The global construction market is in crisis.  Credit is tight or non-existent.  Development deals are stalled or stopped.  The money flow from lenders- to owners -to contractors is slower than normal.  Based on past history, these conditions lead to more claims, more disputes, and more arbitration and litigation. So, what can be done to avoid or reduce the historical equation of   “less money equals more disputes?”

The construction industry has long served as a “laboratory” and proving ground for innovative dispute resolution prevention and resolution. Some processes have worked better than others.  There are the preventative processes such as “partnering”. There is  “enlightened risk allocation” by balancing risk and reward, and there is mandatory negotiation between executives. If prevention does not work, there are the “dispute review boards” or standing neutrals who are  “on call” to resolve disputes.  Finally, there is always mediation, arbitration and litigation. 

In fact, many disputes are effectively resolved using these techniques. However, as construction disputes move from courtrooms to conference rooms, many courtroom procedures also come along. Lawyers preparing and putting on the case, regardless of the procedure, incur over 80% of the costs of resolving disputes.

While the construction industry “laboratory” has developed alternative means of resolving disputes, it is difficult to predict which process will work best until after the dispute develops, typically after the contract is signed, and, when the parties are usually unable to agree on anything. The most effective time to design a process is immediately after the dispute develops, when the issues are clear-cut, all the players are present, all the records are available, and the parties are not too entrenched in their positions.  It is self-evident that the earlier the dispute is solved, the more money and time will be saved, and without undue disruption to the project.  But, how can the parties design an effective process--after the dispute develops-- and when the agreement is silent or calls only for traditional mediation, arbitration or litigation?


The most promising method is called “real-time dispute resolution” by “rapid responders” who are capable, experienced construction professionals and lawyers.  They are prepared to meet with the parties within days. They gather the pertinent information and recommend a specifically tailored process to best suit the problem.  Most ADR providers still offer only the traditional panels of mediators and arbitrators who are only prepared to follow traditional methods, usually requiring many weeks and months to put a process into place and bring the dispute to a conclusion. In contrast, a “rapid response team” would be prepared to:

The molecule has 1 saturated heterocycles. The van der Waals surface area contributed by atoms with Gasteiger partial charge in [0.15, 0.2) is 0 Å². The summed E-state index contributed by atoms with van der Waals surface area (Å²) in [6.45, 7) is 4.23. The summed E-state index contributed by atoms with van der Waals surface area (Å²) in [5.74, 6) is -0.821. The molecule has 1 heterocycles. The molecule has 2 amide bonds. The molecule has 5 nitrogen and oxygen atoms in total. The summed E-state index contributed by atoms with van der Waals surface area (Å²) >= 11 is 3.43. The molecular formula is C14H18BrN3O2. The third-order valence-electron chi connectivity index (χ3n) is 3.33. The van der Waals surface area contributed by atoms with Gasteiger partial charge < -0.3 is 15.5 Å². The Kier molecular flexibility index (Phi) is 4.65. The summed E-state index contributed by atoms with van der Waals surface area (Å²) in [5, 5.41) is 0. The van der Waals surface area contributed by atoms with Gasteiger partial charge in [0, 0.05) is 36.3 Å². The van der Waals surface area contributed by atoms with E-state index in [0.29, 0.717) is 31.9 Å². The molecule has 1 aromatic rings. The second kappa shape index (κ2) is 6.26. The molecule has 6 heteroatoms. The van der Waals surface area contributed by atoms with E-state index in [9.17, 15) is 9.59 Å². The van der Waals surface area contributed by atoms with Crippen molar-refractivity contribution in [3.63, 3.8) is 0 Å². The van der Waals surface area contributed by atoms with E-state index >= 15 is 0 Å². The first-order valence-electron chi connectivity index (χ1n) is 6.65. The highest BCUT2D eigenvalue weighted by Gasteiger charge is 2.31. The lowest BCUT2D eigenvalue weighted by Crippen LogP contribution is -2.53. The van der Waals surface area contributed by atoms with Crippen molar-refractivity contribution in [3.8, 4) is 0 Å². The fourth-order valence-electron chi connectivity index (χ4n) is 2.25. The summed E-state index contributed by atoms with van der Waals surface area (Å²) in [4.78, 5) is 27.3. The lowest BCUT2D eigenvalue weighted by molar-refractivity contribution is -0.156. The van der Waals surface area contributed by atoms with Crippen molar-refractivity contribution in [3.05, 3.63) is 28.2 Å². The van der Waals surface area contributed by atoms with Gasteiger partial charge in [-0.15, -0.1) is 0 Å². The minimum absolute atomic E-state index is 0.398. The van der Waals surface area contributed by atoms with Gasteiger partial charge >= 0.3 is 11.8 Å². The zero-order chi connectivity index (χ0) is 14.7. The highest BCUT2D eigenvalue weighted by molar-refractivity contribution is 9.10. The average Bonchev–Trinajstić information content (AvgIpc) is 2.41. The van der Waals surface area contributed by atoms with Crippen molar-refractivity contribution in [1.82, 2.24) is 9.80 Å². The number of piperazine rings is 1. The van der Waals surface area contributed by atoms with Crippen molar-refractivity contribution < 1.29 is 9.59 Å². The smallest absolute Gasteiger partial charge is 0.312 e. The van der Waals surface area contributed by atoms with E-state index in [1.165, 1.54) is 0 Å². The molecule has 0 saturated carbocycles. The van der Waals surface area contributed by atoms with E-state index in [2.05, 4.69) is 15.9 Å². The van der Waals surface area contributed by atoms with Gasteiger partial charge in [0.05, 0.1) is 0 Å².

• Make an early assessment of disputes and recommend either creative or traditional methods to resolve disputes. For example, if a dispute was keyed to an engineering issue, the neutral might recommend an engineering expert to make an ‘expert determination’ that would be either binding or non-binding.  Similar approaches would be adapted to accounting or legal issues;
  • When traditional processes are appropriate, for example, mediation, conciliation or arbitration, the neutral would be prepared to move the process forward as rapidly and efficiently as applicable law and the parties would permit;
  • Provide a panel of capable experienced construction experts to provide either non-binding recommendations or binding decisions;
  • If arbitration is appropriate, the panelists would be prepared to act decisively and courageously to move the process along, if possible, on a ‘fast track’ basis by limiting discovery of documents and the taking of depositions to what is demonstrably relevant and material to the outcome of the dispute;  deal effectively and economically with electronically stored information; take evidence by written statements; encourage the disposition of issues by motion, rather than full hearings;  and issue awards promptly.

In summary, as the U. S. and global economies worsen, more disputes are developing on troubled projects.  The construction industry is concerned that the traditional ways of resolving construction disputes are taking too long and costing too much.  In response to these concerns, there is a need for new procedures and techniques that are designed to seize upon the dispute at the earliest moment and design a tailored process to solve the specific problem--efficiently, economically and fairly.

John W. Hinchey, is a member of JAMS Global and Engineering Construction Group, and a partner at
King & Spalding, Atlanta. He can be reached at, and the JAMS Rapid Resolution Program may be reached at 1-866-956-810.